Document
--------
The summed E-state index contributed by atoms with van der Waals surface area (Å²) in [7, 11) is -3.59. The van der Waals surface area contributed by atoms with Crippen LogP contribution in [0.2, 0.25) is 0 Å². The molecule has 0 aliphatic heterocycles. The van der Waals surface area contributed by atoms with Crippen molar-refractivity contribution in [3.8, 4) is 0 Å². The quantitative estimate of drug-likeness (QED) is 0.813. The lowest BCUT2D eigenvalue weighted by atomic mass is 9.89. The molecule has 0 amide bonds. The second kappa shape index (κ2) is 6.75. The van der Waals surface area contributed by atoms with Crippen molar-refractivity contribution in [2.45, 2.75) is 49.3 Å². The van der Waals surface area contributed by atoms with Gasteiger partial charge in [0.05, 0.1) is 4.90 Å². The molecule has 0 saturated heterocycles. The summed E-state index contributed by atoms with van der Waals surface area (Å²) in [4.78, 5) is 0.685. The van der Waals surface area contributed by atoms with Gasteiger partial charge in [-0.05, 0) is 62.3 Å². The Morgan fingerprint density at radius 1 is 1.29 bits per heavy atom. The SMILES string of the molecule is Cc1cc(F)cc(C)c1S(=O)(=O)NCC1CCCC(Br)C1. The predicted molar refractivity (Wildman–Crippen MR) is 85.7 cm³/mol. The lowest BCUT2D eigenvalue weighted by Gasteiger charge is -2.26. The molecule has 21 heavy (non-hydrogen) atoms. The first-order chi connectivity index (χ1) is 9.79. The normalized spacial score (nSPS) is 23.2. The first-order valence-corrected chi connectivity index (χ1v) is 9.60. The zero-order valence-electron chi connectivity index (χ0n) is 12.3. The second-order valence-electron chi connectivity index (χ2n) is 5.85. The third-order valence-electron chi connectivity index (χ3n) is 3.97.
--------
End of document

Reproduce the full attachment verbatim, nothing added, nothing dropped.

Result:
The summed E-state index contributed by atoms with van der Waals surface area (Å²) in [7, 11) is -3.59. The van der Waals surface area contributed by atoms with Crippen LogP contribution in [0.2, 0.25) is 0 Å². The molecule has 0 aliphatic heterocycles. The van der Waals surface area contributed by atoms with Crippen molar-refractivity contribution in [3.8, 4) is 0 Å². The quantitative estimate of drug-likeness (QED) is 0.813. The lowest BCUT2D eigenvalue weighted by atomic mass is 9.89. The molecule has 0 amide bonds. The second kappa shape index (κ2) is 6.75. The van der Waals surface area contributed by atoms with Crippen molar-refractivity contribution in [2.45, 2.75) is 49.3 Å². The van der Waals surface area contributed by atoms with Gasteiger partial charge in [0.05, 0.1) is 4.90 Å². The molecule has 0 saturated heterocycles. The summed E-state index contributed by atoms with van der Waals surface area (Å²) in [4.78, 5) is 0.685. The van der Waals surface area contributed by atoms with Gasteiger partial charge in [-0.05, 0) is 62.3 Å². The Morgan fingerprint density at radius 1 is 1.29 bits per heavy atom. The SMILES string of the molecule is Cc1cc(F)cc(C)c1S(=O)(=O)NCC1CCCC(Br)C1. The predicted molar refractivity (Wildman–Crippen MR) is 85.7 cm³/mol. The lowest BCUT2D eigenvalue weighted by Gasteiger charge is -2.26. The molecule has 21 heavy (non-hydrogen) atoms. The first-order chi connectivity index (χ1) is 9.79. The normalized spacial score (nSPS) is 23.2. The first-order valence-corrected chi connectivity index (χ1v) is 9.60. The zero-order valence-electron chi connectivity index (χ0n) is 12.3. The second-order valence-electron chi connectivity index (χ2n) is 5.85. The third-order valence-electron chi connectivity index (χ3n) is 3.97.